Wondering how to disengage your kids from indulging in disruption and truancy? Well, just encourage them to play cricket.
Researchers from Loughborough University have found that children with a boisterous history act in a more "sportsman-like manner" after being exposed to the game for just a few hours.
AdvertisementAnd thus, they are encouraging schools to crackdown on unruly pupils - by playing cricket.
For the study, the university analysed the results of a three-year schools programme run by the Cricket Foundation charity, and said that pupils displayed better social skills and teamwork compared with those taking part in normal PE lessons.
In addition, the study found that cricket helped girls to overcome "restrictive gender beliefs" and gain confidence in playing sport.
The results of the study have come at a time when fears are raised that cricket may be under threat in state schools because of a lack of equipment and over-crowded timetables.
Earlier research found that less than one in 10 pupils plays cricket and most schools still do not have proper facilities or expert tuition in the sport.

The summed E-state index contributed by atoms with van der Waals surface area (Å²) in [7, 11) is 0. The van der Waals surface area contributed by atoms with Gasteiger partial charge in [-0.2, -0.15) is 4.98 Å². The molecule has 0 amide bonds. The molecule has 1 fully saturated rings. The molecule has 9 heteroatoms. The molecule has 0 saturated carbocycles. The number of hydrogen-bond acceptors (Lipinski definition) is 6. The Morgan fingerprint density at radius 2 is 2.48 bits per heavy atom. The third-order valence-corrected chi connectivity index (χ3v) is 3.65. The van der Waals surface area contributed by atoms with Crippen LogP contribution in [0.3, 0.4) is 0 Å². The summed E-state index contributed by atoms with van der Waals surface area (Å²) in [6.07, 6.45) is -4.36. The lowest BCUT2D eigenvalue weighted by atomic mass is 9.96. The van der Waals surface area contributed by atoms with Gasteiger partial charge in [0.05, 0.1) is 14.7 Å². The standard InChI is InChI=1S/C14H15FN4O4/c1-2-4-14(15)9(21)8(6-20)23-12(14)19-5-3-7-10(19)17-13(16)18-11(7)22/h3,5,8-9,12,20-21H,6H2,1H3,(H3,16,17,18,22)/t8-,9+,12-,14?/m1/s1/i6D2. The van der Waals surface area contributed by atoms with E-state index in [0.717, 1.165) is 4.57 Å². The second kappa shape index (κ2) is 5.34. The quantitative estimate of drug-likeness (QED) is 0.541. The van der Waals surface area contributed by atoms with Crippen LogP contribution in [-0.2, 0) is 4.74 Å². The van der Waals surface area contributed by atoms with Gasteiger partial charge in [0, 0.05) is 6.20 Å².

However, academics have claimed that the game had a positive impact on children, particularly those from deprived areas.
"With football [the boys] sometimes kick you and things but with cricket no one really tries to trick you and cheat. And we clap when someone does well," the Telegraph quoted an 11-year-old girl as telling researchers.
A 10-year-old boy said: "You learn sportsmanship, you can work together and help people out."
The university's Institute of Youth Sport surveyed more than 300 pupils taking part in the Chance to Shine initiative run by the Cricket Foundation and also interviewed teachers and cricket coaches.
A large number of the teachers questioned said pupils' behaviour had been better in the cricket sessions than in regular PE lessons, and that they had seen an increase in children's fitness.
The report suggested that cricket training was also helping to cut truancy.
More than half of pupils questioned said they enjoyed and look forward to school when a cricket session was taking place, compared with a third when it was not.
Dr Ruth Jeanes, who led the research, said: "While Chance to Shine is undoubtedly having a positive impact on general cricket provision and the development of opportunities for young people, its contribution to improving the social well being of many of its participants illustrates that it is much more than just a cricket development initiative."
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